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Are TV Makers Staring at The Abyss?
By Swanni

Washington, D.C. (September 11, 2012) -- I was on an industry panel in Washington, D.C. recently discussing the future of television when suddenly a fellow panelist startled with me a comment.

Steve Koenig, director of industry analysis at the Consumer Electronics Association, said OLED TV and 4K TV would not generate significant sales until 2015. He predicted that the price of TV's hottest new gizmos would likely not drop sufficiently enough until then to generate interest from the masses.

The comment startled me because for the past year or so OLED and 4K were considered the industry's saviors. OLED, which offers eye-popping pictures with a panel thinner than sliced bread, and 4K, whose picture purports to improve on today's sets by four times, were expected to revitalize a TV manufacturing sector that has been suffering from flat sales for at least two years.

Although I was not the panel's moderator -- that task was being ably handled by USA Today's Mike Snider -- I immediately took over the session and began rapid fire questioning of Mr. Koenig.

"If OLED and 4K don't take off until 2015, what will happen to Best Buy? Will will happen to TV makers? How will the industry survive between now and then?"

Steve good naturedly fielded my questions, but unfortunately did not offer any panaceas. He said the industry basically will have to keep on keeping on until OLED and 4K break through. Steve did express hope that Apple would launch a company-branded HDTV, which could boost overall sales. But that hope seems to be fading every day when you read the technology headlines. Apple is no dummy; the company is concluding that the TV biz is harder than it looks.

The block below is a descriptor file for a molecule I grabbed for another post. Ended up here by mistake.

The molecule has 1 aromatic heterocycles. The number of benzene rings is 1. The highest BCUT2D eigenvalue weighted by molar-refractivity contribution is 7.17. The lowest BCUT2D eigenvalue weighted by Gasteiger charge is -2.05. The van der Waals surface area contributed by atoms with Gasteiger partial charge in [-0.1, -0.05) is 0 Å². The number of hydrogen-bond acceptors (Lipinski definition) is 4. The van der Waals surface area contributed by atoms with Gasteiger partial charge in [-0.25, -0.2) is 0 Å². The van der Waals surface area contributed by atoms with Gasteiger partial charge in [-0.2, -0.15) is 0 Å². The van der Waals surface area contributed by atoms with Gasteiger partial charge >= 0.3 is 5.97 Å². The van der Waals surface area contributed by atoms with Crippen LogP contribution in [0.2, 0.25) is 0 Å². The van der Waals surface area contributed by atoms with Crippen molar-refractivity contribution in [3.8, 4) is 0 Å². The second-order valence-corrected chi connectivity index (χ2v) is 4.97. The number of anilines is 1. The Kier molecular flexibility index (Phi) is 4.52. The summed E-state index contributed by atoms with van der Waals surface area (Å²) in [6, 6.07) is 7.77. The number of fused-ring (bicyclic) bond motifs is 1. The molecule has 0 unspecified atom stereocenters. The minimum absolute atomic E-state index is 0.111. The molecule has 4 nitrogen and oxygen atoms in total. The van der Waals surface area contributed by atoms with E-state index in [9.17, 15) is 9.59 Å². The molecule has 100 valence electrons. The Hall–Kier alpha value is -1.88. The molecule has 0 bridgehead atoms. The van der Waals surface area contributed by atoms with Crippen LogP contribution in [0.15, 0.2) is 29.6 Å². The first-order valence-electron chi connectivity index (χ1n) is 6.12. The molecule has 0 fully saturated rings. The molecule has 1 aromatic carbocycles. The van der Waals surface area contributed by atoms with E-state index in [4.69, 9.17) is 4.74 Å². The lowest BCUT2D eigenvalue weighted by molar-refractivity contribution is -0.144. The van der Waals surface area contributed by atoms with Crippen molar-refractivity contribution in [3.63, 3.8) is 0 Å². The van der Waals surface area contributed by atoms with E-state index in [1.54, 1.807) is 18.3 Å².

I would feel less concerned for TV makers and retailers if Steve's assessment was not shared by many industry analysts. Combined with a sluggish economy, the lack of affordable, spectacular new product could keep TV sales flat for a few more years. In this economy, consumers need a compelling reason to shop for a new TV and there doesn't seem to be one on the horizon.

This could have a devastating impact on a company like Best Buy, which relies heavily on TV sales but has seen its profits evaporate over the last couple of years. Can Best Buy even stay in business until 2015 when the good times are expected to roll? Can struggling TV makers like Sharp stay afloat until then?

I confess I don't have any answers at this point. But I plan to explore this topic frequently over the next several months, particularly during the height of the Black Friday shopping season. If TV sales disappoint during the holidays, it could make 2013 not only a tough year for the TV manufacturing industry, but a year that eliminates companies and perhaps entire categories of products.



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